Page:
Complications Associated With GERD
The stomach and esophagus are anatomically separated because of an important but corrosive bodily fluid – stomach acid. While the lining of the stomach is perfectly suited to handle an acidic environment, the esophagus is not. GastroEsophageal Reflux Disease or GERD creates a continuous attack of acid on the esophagus, which in turn can cause inflammation and significant complications. Firstly, we should explore the discomfort the patient will feel as a result of chronic acid reflux. This may include chest pain, nausea, a burning sensation in the chest, bad breath, discolored teeth and a host of other life and lifestyle altering conditions.
While none of these conditions are in and of themselves life-threatening, they signal the possibility of longer-term adverse issues. These complications can include:
- Esophageal stricture, or the narrowing of the esophagus, which is a common condition associated with untreated GastroEsophageal Reflux Disease. Stomach acid causes damage to the esophageal lining and as a result, scar tissue begins to form. This scar tissue begins to build, often causing difficulty swallowing, especially in severe cases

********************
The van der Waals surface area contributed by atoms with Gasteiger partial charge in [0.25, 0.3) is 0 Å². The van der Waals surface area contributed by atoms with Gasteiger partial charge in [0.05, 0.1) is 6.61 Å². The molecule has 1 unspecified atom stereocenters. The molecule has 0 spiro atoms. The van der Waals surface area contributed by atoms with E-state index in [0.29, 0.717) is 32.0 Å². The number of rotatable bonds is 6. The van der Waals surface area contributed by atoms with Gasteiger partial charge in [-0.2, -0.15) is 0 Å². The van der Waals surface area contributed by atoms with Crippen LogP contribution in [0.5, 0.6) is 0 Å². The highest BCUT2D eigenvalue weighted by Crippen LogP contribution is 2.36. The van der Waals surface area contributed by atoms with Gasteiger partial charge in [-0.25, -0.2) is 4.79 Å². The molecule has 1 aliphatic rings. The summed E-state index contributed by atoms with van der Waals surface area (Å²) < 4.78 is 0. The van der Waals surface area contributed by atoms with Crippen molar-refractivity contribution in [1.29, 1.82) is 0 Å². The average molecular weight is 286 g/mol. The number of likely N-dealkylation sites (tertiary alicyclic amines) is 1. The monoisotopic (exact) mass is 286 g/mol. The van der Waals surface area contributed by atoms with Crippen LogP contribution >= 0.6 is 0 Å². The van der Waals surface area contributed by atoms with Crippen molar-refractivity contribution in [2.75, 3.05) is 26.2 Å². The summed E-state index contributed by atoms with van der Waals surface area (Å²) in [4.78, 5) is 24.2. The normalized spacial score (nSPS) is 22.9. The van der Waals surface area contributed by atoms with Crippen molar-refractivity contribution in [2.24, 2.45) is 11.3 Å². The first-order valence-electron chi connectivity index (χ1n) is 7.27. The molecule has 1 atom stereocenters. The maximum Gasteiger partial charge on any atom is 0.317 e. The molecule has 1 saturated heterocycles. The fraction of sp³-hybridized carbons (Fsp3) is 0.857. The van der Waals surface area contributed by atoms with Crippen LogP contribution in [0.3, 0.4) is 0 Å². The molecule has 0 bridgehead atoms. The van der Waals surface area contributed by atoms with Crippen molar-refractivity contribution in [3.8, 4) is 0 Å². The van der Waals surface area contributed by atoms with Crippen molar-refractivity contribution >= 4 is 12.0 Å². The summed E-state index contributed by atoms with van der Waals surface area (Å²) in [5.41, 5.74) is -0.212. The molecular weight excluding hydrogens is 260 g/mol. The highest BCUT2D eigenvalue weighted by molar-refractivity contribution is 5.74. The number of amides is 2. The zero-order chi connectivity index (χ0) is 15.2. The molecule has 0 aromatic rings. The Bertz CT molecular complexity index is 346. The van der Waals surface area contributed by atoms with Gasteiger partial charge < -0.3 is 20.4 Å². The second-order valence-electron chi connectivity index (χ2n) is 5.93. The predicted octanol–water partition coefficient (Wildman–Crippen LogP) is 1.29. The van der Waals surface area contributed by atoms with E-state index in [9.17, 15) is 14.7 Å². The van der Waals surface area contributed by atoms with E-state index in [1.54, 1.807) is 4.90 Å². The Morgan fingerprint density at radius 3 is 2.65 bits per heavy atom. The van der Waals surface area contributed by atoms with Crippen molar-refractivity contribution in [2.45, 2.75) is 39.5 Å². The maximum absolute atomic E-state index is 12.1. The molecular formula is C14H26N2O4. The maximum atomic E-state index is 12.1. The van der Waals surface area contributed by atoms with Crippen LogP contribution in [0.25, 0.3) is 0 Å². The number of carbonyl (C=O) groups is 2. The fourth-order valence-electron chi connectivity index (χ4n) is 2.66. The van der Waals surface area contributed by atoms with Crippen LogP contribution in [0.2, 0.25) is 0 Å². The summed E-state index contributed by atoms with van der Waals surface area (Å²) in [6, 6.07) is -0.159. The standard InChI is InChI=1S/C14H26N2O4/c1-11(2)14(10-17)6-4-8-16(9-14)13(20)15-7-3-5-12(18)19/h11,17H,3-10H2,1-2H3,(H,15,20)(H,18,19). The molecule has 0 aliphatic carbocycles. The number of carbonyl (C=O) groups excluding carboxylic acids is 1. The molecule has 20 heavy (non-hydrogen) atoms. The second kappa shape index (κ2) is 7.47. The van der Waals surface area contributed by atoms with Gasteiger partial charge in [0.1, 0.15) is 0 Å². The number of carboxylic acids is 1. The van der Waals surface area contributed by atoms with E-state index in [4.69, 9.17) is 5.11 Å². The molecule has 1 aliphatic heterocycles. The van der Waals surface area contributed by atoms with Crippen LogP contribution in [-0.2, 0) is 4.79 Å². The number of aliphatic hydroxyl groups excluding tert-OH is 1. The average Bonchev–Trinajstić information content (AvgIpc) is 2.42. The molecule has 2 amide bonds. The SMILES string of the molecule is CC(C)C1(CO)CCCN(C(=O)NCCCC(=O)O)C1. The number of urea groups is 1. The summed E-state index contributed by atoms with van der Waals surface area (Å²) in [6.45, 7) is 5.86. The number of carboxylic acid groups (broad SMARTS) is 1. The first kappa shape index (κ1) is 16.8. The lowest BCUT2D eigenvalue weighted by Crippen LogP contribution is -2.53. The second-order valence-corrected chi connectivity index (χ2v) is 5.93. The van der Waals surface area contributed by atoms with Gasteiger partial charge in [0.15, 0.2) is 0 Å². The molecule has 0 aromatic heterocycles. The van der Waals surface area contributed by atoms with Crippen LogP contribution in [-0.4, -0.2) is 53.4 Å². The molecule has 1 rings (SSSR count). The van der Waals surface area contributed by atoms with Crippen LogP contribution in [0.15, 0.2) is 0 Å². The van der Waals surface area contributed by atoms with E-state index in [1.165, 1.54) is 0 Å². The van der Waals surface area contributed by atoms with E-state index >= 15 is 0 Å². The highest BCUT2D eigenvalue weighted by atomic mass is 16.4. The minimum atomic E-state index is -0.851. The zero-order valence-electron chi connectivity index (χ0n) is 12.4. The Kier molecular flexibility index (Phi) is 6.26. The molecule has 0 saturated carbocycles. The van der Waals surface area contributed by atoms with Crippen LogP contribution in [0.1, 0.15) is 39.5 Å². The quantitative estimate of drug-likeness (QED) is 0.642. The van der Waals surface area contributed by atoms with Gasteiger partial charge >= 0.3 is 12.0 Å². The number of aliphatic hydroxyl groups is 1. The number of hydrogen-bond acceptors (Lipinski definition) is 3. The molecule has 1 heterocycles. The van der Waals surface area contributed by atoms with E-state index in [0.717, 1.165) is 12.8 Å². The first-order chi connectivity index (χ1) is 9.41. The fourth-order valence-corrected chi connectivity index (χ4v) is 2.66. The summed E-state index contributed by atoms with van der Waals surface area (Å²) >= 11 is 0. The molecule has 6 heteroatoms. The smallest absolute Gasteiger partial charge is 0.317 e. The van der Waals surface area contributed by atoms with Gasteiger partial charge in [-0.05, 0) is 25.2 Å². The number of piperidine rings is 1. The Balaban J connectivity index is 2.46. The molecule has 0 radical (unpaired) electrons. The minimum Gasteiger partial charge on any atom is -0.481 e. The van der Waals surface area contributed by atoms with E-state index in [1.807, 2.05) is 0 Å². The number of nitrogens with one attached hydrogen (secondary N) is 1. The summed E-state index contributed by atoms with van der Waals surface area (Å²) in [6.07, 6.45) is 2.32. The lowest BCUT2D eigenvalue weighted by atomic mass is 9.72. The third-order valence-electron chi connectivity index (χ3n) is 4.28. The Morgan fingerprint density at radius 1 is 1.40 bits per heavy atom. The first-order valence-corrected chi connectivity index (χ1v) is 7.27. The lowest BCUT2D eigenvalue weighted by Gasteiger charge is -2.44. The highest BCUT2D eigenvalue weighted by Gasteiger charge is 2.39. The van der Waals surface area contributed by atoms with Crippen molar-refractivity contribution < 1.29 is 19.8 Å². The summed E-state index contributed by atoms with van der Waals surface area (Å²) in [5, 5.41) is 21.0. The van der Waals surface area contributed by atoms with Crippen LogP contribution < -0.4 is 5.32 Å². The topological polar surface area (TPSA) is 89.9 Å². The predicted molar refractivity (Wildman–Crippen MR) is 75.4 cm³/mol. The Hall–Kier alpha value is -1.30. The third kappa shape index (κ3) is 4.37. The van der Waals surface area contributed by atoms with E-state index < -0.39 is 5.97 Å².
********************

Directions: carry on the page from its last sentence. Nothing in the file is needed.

- Because of the acidic contents of the stomach, the sensitive lining of the esophagus can eventually succumb and form an open wound. This is called an esophageal ulcer and is often very painful. Bleeding can occur, but the most common complaint is pain and difficulty swallowing
- Barrett’s esophagus, a condition whereby the cellular lining of the esophagus begins to change, increases the risk of esophageal cancer. A regular endoscopy (where a small camera is passed through the esophagus) will be necessary to monitor the progression of the esophageal cells and monitor for malignancy
Most patients who have advanced symptoms associated with GERD may not have had substantial relief from conventional treatments such as lifestyle change or over-the-counter and prescription medications. They usually suffer through their condition hoping that it resolves itself, but it rarely does. These patients should consider a minimally invasive endoscopic procedure such as TIF (Transoral Incisionless Fundoplication) for the long-term improvement or resolution of their symptoms.